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Kayvon Thibodeaux film study: How did he play in NFL debut?

No. 5 overall pick did not fill up the stat sheet, but he was solid

Dallas Cowboys v New York Giants Photo by Cooper Neill/Getty Images

The New York Giants received their first glimpse of 2022 fifth-overall selection Kayvon Thibodeaux in a regular season game on Monday night. The former Oregon Duck missed the first two weeks of the season with an MCL sprain that he suffered against the Cincinnati Bengals in preseason.

Thibodeaux played 37 of the Giants’ 64 defensive snaps against the Dallas Cowboys. He rushed the passer 19 times, played the run 13 times, and dropped into coverage five times. Here are all of his pass-rushing snaps:

Some chastised Thibodeaux on social media for not “applying pressure.” It’s difficult to apply pressure when the opposing quarterback acts like Wyatt Earp at the O.K. Corral; say what you want about Cooper Rush, but he has quite the quick trigger.

Rush’s comfortability in Kellen Moore’s offense, combined with his penchant to take what the defense presents, allowed Dallas to nickel and dime their way down the football field. According to NextGen Stats, Rush currently ranks second in the NFL in Time To Throw behind Tom Brady and just ahead of Aaron Rodgers.

The rookie pass-rusher had little opportunity to win pass-rushing reps because of Dallas’ efficient, quick game.

The struggles of Thibodeaux are exaggerated; however, he still left plays on the field that he more than likely wishes he could have back. Let’s go through some good and sub-optimal plays from the rookie pass-rusher.

(Kayvon Thibodeaux is No. 5)

Pass rusher

In a huge fourth-and-4 situation, Thibodeaux has his best rep of the night and earns a hurry. Against rookie Tyler Smith (73), Thibodeaux uses a swift club-swim combo where he quickly gains access to the back of Smith’s inside shoulder with his inside arm to force Smith wide, forcing the B-Gap agape. The guard to that side had to respect Tae Crowder (48), who ends up blitzing, and the initial alignment successfully schemes three-vs-three to the left - Thibodeaux easily wins his matchup and narrowly missed making a huge play.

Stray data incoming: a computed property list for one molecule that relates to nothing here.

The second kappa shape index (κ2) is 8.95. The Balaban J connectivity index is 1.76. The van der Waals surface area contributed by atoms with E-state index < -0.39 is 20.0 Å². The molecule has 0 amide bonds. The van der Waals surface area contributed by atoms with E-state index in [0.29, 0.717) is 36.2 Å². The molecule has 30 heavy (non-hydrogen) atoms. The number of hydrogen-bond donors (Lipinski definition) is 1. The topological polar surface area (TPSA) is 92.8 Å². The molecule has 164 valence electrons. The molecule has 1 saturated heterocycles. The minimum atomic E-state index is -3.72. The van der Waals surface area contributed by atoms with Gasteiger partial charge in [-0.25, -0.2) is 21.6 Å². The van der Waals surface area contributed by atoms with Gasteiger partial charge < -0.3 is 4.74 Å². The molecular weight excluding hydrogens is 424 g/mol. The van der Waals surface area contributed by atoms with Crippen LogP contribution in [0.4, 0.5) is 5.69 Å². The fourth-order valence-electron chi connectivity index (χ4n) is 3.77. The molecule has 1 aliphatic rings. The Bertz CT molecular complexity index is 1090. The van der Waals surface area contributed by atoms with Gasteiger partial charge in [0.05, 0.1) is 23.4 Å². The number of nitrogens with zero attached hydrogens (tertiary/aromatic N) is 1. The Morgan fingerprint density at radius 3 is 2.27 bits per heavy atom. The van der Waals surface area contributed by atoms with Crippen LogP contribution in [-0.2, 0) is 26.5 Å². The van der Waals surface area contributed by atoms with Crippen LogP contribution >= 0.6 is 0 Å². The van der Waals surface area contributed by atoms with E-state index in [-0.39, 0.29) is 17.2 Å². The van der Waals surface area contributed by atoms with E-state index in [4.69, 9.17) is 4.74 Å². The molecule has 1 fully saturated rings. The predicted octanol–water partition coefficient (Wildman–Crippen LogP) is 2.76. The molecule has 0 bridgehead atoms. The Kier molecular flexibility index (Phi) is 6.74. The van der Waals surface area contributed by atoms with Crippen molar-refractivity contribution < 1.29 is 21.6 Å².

Next, the Giants blitz Darnay Holmes (30) as a free rusher, leaving Dane Belton (24) to cover the No. 2 receiver from depth. Rush diagnoses the blitz quickly and throws to the hot option CeeDee Lamb (88). Wink Martindale ran a similar blitz three times against Carolina, and earlier in the game where Thibodeaux had an impact play to force a punt on a third-and-10.

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Running this blitz for the second time - from a 6-yard shorter distance - after it was quickly diagnosed on this third-and-10 was risky, but the end result of the play was a defensive success on the first try (the play directly above). New York creates two free rushers against Rush, forcing five linemen to block four rushers. Thibodeaux, coming unblocked, makes first contact on the pass; it appears as if Holmes may have contacted the ball as well.

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Thibodeaux explodes up the pass-rushing arc against Smith and realizes the angle to win high side is difficult, so he transitions to a bull-rush. It’s a third-down situation where Thibodeaux pushes Smith back into the pocket to affect Rush’s path. To Smith’s credit, he anchors down well, absorbing all the force he could handle. Thibodeaux gets his hand in the air, and the pass goes incomplete.

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This is a third-and-4 pass-rush - the rush right before the fourth-and-4. Thibodeaux shows good power against Terrance Steele (78). He goes for the bull-rush from a wide alignment and explodes low to high to get underneath Steele’s pads and press the outside shoulder in an attempt to separate. The power is evident from Thibodeaux, and he starts to press into the pocket, but he couldn’t ultimately separate in time.

It’s important to note that all four plays above are in high-leverage situations.

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Smith gets the best of Thibodeaux on this 26 yard first-and-10 pass to Lamb. The fifth pick in the draft attempts to land a long-arm technique to set up a subsequent pass-rushing move; Smith anticipates the attempt and violently chops the inside arm of Thibodeaux downward. This knocks Thibodeaux’s momentum downward, and Smith successfully restricts Thibodeaux’s operating space. Thibodeaux. goes to spin inside, but Smith is in great position to handle anything Thibodeaux had because the tackle won so early on in the play.

Getting chipped

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On more conventional drop backs that were typically designed shots downfield, Kellen Moore asked his tight ends to help with Thibodeaux on the edge.